Egyptian cinema became “realistic” since the State entered the field of competition in production, and returned to its old customs after reform. It was the same under the public sector, as it was a unique experience that lasted from 1963 until 1969. The presence of this exceptional leadership, represented by Gamal Abdel-Nasser, on the Egyptian political scene from the fifties until the end of the sixties was a contributing factor to the emergence and confirmation of a special cinematic trend whose roots grew with the first years of the revolution, and its presence was confirmed in the sixties as a dominant trend, which is “fear” cinema.
Cinema sought to distance itself from the present with its dangers and resorted to the past for protection and security from the consequences of colliding with that present. Thus, the current Egyptian reality became absent from Egyptian cinema, as it refers to anti-democratic practices imposed by the regime, represented by one party.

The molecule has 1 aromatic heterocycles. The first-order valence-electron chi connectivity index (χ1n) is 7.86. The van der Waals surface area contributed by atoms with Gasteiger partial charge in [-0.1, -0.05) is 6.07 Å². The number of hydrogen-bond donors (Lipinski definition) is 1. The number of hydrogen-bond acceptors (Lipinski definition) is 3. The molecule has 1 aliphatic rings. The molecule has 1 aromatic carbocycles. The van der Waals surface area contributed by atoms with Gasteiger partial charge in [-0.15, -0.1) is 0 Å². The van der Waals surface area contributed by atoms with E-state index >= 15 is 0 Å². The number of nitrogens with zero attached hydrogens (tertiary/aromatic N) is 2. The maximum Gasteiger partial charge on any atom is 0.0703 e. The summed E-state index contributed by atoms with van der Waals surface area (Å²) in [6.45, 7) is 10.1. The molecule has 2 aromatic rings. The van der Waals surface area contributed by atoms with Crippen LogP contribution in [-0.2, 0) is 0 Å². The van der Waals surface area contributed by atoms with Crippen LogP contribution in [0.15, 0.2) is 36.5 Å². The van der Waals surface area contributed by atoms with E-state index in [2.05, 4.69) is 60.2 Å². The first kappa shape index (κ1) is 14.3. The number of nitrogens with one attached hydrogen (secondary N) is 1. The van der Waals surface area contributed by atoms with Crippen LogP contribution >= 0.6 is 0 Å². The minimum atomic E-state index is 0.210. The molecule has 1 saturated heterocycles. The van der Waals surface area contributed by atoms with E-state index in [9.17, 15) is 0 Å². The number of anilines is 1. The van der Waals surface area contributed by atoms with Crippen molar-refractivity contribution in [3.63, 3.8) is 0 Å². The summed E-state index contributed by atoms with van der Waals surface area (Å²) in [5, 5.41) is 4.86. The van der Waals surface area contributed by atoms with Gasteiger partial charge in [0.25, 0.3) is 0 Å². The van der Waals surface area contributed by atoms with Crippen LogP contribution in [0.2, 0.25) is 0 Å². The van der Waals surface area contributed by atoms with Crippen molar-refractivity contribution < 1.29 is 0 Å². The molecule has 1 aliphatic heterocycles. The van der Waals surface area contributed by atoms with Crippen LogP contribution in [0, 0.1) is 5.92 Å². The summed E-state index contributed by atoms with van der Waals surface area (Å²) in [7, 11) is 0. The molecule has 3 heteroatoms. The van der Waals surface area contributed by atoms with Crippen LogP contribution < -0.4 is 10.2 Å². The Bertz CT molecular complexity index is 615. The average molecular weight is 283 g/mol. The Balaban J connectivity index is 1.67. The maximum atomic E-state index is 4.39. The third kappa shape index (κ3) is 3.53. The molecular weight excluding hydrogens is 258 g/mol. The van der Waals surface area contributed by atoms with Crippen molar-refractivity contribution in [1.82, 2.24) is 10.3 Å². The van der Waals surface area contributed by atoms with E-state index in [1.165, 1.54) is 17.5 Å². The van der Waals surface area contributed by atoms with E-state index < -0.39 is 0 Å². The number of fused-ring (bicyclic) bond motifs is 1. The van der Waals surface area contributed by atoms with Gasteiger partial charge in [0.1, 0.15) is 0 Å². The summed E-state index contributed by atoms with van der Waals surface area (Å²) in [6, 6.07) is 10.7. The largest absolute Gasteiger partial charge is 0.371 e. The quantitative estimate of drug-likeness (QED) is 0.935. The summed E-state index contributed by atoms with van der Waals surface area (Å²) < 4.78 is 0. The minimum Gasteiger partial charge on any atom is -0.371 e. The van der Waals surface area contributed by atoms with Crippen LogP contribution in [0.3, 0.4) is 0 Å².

Sally El-Zeiny classifies the films of the sixties onto the present: represented by the films: Cairo 30, The Man Who Lost His Shadow, and The Earth, and films of the revolutionary present that adopt its ideas: represented by: A Man is in Our House, Sunset and Sunrise, The Open Door, The Thief and the Dogs, and “The Quail and Autumn”.
(The Scene) exhibition presented twenty artworks in the period from 2018 to 2022 using the mixed media technique on a stretched canvas, which represented visual texts parallel to the scenes engraved in memory, with a new plastic presentation of the highest cinematic scene, or with a special combination and combined combination.